While the South African automotive component manufacturing industry was negatively affected in 2020, it caused local manufacturers to harness their areas of competence to manufacture products for alternate markets.
This was the message at yesterday’s Turkey-South Africa Global Supply Chains’ initiative with the focus on how the COVID-19 crisis has accelerated the trend to develop more resilient global supply chains by increasing the focus more on localisation and searching for new production centres.
Renai Moothilal, Executive Director of the National Association of Automotive Component and Allied Manufacturers (NAACAM), said that a number of members have successfully moved into manufacturing for other markets, producing products such as medical devices.
“The industry’s focus and the challenge now are to see how local component manufacturers can play more actively in different parts of the industry, globally.”
He said that the pandemic has also affected the global supply chain as regards inputs for the SA automotive industry. “Local Tier 1 suppliers and OEMs look at global production and logistics costs, and due to uncertain global volumes and increased COVID-19 compliance, it makes sense to try and find efficiencies by moving to a local source of services, as well as for sourcing input material,” he said.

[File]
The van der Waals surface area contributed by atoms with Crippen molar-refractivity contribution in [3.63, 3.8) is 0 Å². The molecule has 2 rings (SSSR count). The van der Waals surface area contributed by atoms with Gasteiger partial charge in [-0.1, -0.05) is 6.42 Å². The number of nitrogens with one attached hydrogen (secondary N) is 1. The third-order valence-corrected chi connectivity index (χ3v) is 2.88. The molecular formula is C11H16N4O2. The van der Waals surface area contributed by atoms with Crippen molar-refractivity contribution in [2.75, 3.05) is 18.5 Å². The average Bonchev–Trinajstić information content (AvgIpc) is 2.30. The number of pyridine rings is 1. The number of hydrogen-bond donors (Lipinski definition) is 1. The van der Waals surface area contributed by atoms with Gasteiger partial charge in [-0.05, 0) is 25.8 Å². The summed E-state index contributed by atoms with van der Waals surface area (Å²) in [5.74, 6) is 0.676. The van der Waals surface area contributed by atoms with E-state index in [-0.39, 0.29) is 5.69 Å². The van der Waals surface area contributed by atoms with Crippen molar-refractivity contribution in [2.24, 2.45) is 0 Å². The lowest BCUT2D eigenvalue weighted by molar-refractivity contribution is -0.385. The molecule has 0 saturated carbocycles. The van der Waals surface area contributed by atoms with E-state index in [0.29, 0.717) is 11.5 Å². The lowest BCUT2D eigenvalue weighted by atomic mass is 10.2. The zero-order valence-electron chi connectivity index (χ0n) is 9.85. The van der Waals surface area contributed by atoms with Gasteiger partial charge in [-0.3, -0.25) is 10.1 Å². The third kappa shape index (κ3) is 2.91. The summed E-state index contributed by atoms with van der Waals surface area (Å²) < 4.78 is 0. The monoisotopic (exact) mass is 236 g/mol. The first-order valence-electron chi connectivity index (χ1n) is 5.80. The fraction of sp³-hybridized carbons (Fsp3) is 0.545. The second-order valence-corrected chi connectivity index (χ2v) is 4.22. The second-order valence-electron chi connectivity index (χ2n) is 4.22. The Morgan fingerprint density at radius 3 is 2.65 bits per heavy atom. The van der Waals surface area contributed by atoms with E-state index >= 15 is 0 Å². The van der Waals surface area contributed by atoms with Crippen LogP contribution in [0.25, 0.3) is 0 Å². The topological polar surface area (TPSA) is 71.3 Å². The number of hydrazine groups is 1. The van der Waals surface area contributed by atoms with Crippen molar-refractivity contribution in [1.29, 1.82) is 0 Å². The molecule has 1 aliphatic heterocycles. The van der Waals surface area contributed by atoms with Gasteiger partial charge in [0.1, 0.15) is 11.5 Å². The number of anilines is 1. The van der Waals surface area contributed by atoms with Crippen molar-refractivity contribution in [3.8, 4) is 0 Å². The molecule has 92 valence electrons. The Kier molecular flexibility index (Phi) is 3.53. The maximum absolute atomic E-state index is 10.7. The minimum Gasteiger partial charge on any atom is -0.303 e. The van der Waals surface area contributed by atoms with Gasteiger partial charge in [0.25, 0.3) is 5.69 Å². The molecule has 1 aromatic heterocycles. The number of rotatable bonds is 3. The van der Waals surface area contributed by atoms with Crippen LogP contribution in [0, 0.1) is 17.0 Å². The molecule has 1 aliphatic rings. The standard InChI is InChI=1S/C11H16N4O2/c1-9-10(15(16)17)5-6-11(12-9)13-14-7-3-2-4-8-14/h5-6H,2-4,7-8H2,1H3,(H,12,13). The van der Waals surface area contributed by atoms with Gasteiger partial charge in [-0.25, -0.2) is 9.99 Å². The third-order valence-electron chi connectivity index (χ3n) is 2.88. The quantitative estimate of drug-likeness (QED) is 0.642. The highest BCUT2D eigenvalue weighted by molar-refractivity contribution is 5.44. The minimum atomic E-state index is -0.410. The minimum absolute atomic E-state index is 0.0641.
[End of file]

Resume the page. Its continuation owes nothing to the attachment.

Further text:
“In assembly and for supplying OEMs, the input of subcomponents is dictated by global source requirements. The opportunity for Turkey and South Africa is to find technical partnerships that can serve as alternate supplier technologies that fit the specifications that meet existing global source requirements.”
“The current disruption in the supply chain makes a case for partnerships with T1 Turkish companies and to some extent, T2 companies.”
Mr Moothilal said that Turkish companies offer a high level of technical competence. This further justifies the move for companies from both countries to work together.
“Complementing this is the need to unlock capabilities across the continent to strengthen consumer demand,” he said.
The session was organised by DEİK Turkey- South Africa Business Council in collaboration with the Embassy of the Republic of Turkey in Pretoria. “The initiative will continue to assess how the new normal will shape the future of value chains and potential cooperation areas that could be evaluated between Turkish and South African stakeholders to attract new opportunities for Turkish and South African businesses in the post-COVID period,” Mr Moothilal concluded.
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